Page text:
FBI: We intervened with Indianapolis shooter last year -- but didn't hold him

Details remain sketchy about the mass shooting yesterday at a FedEx facility in Indianapolis, but we know now that the perpetrator had been on law-enforcement radar since last year. The family of Brandon Scott Hole called to warn police that he might plan to commit some sort of violent act in order to be killed, a potential case of “suicide by cop.” The FBI interviewed the 19-year-old but had no cause to detain him, although they confiscated a firearm at the time:

The former employee who shot and killed eight people at a FedEx facility in Indianapolis was interviewed by FBI agents last year, after his mother called police to say that her son might commit “suicide by cop,” the bureau said Friday. …

The shooter was identified as Brandon Scott Hole, 19, of Indianapolis, Deputy Police Chief Craig McCartt told a news conference. Investigators searched a home in Indianapolis associated with Hole and seized evidence, including desktop computers and other electronic media, McCartt said.

Hole began firing randomly at people in the parking lot of the FedEx facility late Thursday, killing four, before entering the building, fatally shooting four more people and then turning the gun on himself, McCartt said. He said he did not know if Hole owned the gun legally.

Thirteen months ago, his mother tried to get an intervention to keep her son from committing some kind of violent act. The Indy Star reports today that Hole got placed on a “temporary hold” for mental-health issues, but apparently local police couldn’t find any reason to detain him further. An FBI interview similarly went nowhere:

An IMPD report from March 3, 2020, references a mental health check for suicidal tendencies in the 1100 block of 1109 North Huber St., and lists Hole, then 18, as being arrested. It says police seized a shotgun “from dangerous person.”

“In March 2020, the suspect’s mother contacted law enforcement to report he might try to commit ‘suicide by cop,’” FBI Indianapolis Special Agent in Charge Paul Keenan said.

“The suspect was placed on an immediate detention mental health temporary hold by the Indianapolis Metropolitan Police Department. A shotgun was seized at his residence. Based on items observed in the suspect’s bedroom at that time, he was interviewed by the FBI in April 2020. No Racially Motivated Violent Extremism (RMVE) ideology was identified during the course of the assessment and no criminal violation was found. The shotgun was not returned to the suspect.”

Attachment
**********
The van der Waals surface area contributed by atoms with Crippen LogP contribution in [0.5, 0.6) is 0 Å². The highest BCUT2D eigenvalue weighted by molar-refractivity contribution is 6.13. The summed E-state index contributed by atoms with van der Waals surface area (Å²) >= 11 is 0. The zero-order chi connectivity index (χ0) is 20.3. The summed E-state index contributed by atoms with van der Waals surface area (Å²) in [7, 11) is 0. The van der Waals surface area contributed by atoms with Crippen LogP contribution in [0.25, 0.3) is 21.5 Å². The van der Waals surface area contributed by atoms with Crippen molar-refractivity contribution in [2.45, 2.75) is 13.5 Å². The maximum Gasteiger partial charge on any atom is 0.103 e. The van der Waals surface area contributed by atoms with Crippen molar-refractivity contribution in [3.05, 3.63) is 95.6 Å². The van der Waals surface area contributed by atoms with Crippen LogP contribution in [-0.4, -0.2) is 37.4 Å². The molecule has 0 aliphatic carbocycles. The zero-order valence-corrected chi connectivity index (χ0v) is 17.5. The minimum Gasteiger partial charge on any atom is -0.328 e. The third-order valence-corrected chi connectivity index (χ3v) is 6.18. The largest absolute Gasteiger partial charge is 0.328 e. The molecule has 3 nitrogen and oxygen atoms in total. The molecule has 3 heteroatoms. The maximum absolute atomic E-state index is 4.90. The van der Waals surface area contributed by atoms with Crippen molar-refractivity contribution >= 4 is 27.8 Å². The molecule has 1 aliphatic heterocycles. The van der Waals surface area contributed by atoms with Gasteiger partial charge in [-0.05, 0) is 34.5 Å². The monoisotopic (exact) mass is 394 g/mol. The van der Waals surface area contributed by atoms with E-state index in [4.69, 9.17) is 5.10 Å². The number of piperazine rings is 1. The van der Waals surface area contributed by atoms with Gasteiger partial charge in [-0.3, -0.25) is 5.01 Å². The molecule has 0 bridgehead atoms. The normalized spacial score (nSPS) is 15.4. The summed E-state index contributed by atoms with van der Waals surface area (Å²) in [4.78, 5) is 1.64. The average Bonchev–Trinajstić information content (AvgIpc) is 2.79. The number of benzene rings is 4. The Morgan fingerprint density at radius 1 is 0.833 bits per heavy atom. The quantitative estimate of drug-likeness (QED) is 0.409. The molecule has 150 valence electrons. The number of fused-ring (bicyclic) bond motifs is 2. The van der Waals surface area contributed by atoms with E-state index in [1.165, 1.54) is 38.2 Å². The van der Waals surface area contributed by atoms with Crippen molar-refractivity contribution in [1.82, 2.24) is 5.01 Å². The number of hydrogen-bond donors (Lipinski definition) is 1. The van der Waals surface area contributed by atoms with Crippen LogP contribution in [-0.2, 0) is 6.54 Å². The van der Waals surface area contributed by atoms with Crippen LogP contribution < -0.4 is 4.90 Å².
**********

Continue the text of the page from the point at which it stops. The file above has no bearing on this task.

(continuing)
It’s interesting that the shotgun never got returned. There must have been some reason to permanently confiscate it. What would that have been — perhaps it was illegally owned? If that’s the case, though, Hole should have been charged, and it would contradict the FBI’s claim that “no criminal violation was found.” This sequence and the confiscation don’t suggest that Hole was entirely cleared, however. That also raises the question of how he got the firearm he used in this shooting, and the answer will be critical to our understanding of the case. Was he still able to legally purchase firearms after those law-enforcement interventions?

Another question is more easily answered, but might still have multiple explanations: why did he attack this particular facility? Fox affiliate WXIN reports that Hole was fired from FedEx sometime over the past year. However, some in the local Sikh community wonder if they weren’t targeted specifically:

At least four out of the eight victims of the mass shooting at the FedEx facility in Indianapolis were members of the Sikh community.

The Sikh Coalition said in a statement published to Twitter that the four victims, killed Thursday, belonged to the Indianapolis Sikh community.

The lack of details may be infuriating, but the situation remains too unclear and fluid to reach any quick conclusions. Right now, it seems difficult to determine exactly what Hole had in mind. Was it revenge for losing his job? Bigotry? A desire to annihilate and then be annihilated? The only connecting thread to all of these points is mental health, as it usually turns out to be a major component in these kinds of mass murder.

We’ll update as developments warrant, but don’t forget that on some occasions, we never do get an answer to motive. Keep the victims, their families, and first responders and investigators in your prayers in the meantime.